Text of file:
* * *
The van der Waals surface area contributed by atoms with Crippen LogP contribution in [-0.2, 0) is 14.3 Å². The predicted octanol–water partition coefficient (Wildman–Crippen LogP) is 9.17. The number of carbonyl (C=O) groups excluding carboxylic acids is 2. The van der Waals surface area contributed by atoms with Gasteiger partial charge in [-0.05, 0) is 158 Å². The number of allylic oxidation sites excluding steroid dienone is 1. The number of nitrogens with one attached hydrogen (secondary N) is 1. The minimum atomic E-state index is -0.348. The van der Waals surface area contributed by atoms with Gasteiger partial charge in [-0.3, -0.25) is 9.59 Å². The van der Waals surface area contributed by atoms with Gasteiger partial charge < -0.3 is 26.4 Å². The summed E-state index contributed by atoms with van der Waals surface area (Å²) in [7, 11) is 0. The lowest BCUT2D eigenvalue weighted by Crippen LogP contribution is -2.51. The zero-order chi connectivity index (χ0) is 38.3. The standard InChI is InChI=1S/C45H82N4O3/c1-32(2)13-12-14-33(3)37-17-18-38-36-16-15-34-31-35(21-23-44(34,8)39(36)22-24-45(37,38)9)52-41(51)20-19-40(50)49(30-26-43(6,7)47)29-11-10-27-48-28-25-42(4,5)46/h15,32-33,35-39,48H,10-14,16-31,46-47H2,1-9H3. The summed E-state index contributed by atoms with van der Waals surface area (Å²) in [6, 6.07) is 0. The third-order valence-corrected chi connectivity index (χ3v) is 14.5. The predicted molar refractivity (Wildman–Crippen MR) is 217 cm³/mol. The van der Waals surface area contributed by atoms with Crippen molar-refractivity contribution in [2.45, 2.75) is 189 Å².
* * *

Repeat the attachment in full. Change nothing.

The van der Waals surface area contributed by atoms with Crippen LogP contribution in [-0.2, 0) is 14.3 Å². The predicted octanol–water partition coefficient (Wildman–Crippen LogP) is 9.17. The number of carbonyl (C=O) groups excluding carboxylic acids is 2. The van der Waals surface area contributed by atoms with Gasteiger partial charge in [-0.05, 0) is 158 Å². The number of allylic oxidation sites excluding steroid dienone is 1. The number of nitrogens with one attached hydrogen (secondary N) is 1. The minimum atomic E-state index is -0.348. The van der Waals surface area contributed by atoms with Gasteiger partial charge in [-0.3, -0.25) is 9.59 Å². The van der Waals surface area contributed by atoms with Gasteiger partial charge < -0.3 is 26.4 Å². The summed E-state index contributed by atoms with van der Waals surface area (Å²) in [7, 11) is 0. The lowest BCUT2D eigenvalue weighted by Crippen LogP contribution is -2.51. The zero-order chi connectivity index (χ0) is 38.3. The standard InChI is InChI=1S/C45H82N4O3/c1-32(2)13-12-14-33(3)37-17-18-38-36-16-15-34-31-35(21-23-44(34,8)39(36)22-24-45(37,38)9)52-41(51)20-19-40(50)49(30-26-43(6,7)47)29-11-10-27-48-28-25-42(4,5)46/h15,32-33,35-39,48H,10-14,16-31,46-47H2,1-9H3. The summed E-state index contributed by atoms with van der Waals surface area (Å²) in [6, 6.07) is 0. The third-order valence-corrected chi connectivity index (χ3v) is 14.5. The predicted molar refractivity (Wildman–Crippen MR) is 217 cm³/mol. The van der Waals surface area contributed by atoms with Crippen molar-refractivity contribution in [2.45, 2.75) is 189 Å².